Solitude is better with my dog in the room. I’m sure of it. I’ve tried it both ways, with my dog, and without my dog. And I don’t mind being alone if my dog is with me in the room. And let me clear this up: a man and a dog together is still solitude. Okay?
For one thing, Bobby’s not just in the room, on the floor, by the door.
He wants to be near me. He wants to be in my shirt pocket. And I like that.
See, there’s this way my squirrel dog Bobby has of making his amber eyes look a little sad. He comes over near my chair at the desk and sits down on my right side. I am aware of him, even if I’m typing like a legal secretary. Focused. Trying to hold some image in mind as I look for words that will describe it so you can see it, too.
And Bobby’s watching me. So, one more sentence, then I pause and look at him. Big eyes a little sad. But swimming right there just beneath the surface like a dolphin keeping up with the boat I’m steering, is this bliss just ready to surface, to shimmer and break the water into a scatter of sparkling sun. All I gotta do is slide my chair back and let him jump up.
I usually smile and shake my head. And of course I talk to Bobby. Like he’s a person. I don’t do the whole high-singing voice thing. I don’t care that research shows the baby babble and cooing makes a dog practically pass out from a flood of oxytocin. Okay, so I do go a little higher, like up half a register. But no more.
“Bobby,” I say, a little on the whiny side, “if I let you in my lap, I won’t be able to type so good. I might get distracted and let a metaphor of simile slip by me.” He doesn’t care. He conjures up a little more of the wounded puppy face. My resolve weakens. The tail starts side-to-side on the floor. If I smile (I do), he knows he’s scored. Now he stands on all four.
“Okay, get up.”
And he launches. Landing a perfect 10 in my lap, and in the same fluid motion turns facing me. The tongue comes out to plant a big lick and I curl my lips under so he only gets to graze the moustache and whiskers. A couple of times lightly.
Then Bobby does this tight little round ball of fur where his muzzle ends up on my left thigh. Always, the chin goes on the left leg. Now he’s happy. There’s always a deep sigh. Contentment, and, I’m thinking, if I leaned over so I could see his face, I’d catch him grinning. The lap is mine, dude!
And I like it. Twenty pounds of warmth spreading across both legs and my belly as I watch Bobby’s breathing slow. And I swear he gets a little heavier. The weight of love. Sometimes I close my eyes. I know his are. Now we’re sharing the bliss.
I’ve got a writer friend in Nashville, J. Wesley Yoder, who’s got a tattoo above his left knee. It’s upside down so he can read it. Says, SADIE, right where she used to park her muzzle. Strong stuff between a man and his dog.
I’ve watched the sidewalk artists in Jackson Square in New Orleans. I stop for the tappers. Sometimes sit for the guitar man. I’ve even seen quickie poems doled out for a few bucks. But a writer of pages and chapters set up on the street—not so much. Solitude is the lot of writers and their stories. And all the better if it’s scenic, say a cabin in the mountains, or a cottage by the sea.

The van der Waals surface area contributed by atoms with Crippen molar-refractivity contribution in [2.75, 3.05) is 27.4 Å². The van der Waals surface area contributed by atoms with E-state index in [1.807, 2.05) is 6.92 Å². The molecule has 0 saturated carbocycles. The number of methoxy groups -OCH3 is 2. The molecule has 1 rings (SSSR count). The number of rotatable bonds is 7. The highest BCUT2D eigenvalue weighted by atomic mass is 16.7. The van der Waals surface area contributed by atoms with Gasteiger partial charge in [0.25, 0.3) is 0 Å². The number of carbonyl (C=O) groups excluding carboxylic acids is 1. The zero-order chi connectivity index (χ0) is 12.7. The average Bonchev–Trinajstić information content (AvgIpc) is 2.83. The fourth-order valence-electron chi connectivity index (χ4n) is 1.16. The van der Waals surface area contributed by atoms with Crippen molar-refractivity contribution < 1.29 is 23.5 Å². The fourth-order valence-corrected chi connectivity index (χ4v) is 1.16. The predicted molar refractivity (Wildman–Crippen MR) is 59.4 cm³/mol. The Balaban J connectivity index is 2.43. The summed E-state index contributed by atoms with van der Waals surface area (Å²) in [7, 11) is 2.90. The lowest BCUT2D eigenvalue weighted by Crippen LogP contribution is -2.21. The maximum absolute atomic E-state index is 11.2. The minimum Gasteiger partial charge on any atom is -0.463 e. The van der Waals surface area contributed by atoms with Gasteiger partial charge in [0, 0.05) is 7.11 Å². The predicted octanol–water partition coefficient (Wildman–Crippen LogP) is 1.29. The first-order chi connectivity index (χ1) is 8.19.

I type this, and think of E.B. White, who placed his writing desk in the busy foyer at his New England farmhouse. On his 44-acre saltwater farm in Brooklin, Maine, there were ducks and sheep and pigs and some spiders. And he welcomed the distraction of children. So, lucky him, when he was led out to meet Wilbur and Charlotte.
But most writers hang a sign on the door warning no disturbances.
Our man Thoreau went out to his ten-by-fifteen cabin at Walden Pond to live “deliberately” and alone, mostly. When Ralph Waldo Emerson, who owned the land, came out to see Henry David and brought a gift, a rug for outside the front door, he found Thoreau sweeping the stoop. He told Emerson to take the rug back, please, allowing he’d come to lessen his distractions so he could write. “You see I’m already tasked with sweeping the porch,” he said. “I don’t want to also add shaking out a rug.”
He was serious. He did not even have a dog. Though he did keep close companions with nature, which also counts as solitude. I’m just saying. Test it. Walk a mile in the woods by yourself. Sweet solitude in company with living creation. (And, yes, a purring cat counts. Of course.)
Now and again, I think about what Blaise Pascal, the 17th century French mathematician and Catholic theologian said. “All of humanity’s problems stem from man’s inability to sit quietly in a room alone.”
But I’ve decided, with Bobby snuggled in, and one hand resting on his head and the other stroking his back, that we can edit that old saw, sharpen it a little. Let’s say it like this: “If we could, now and then, sit some place alone, undistracted by the nightly news, and a puppy in our laps, the world would be a better place.”
And all the pretty words can just wait their turn.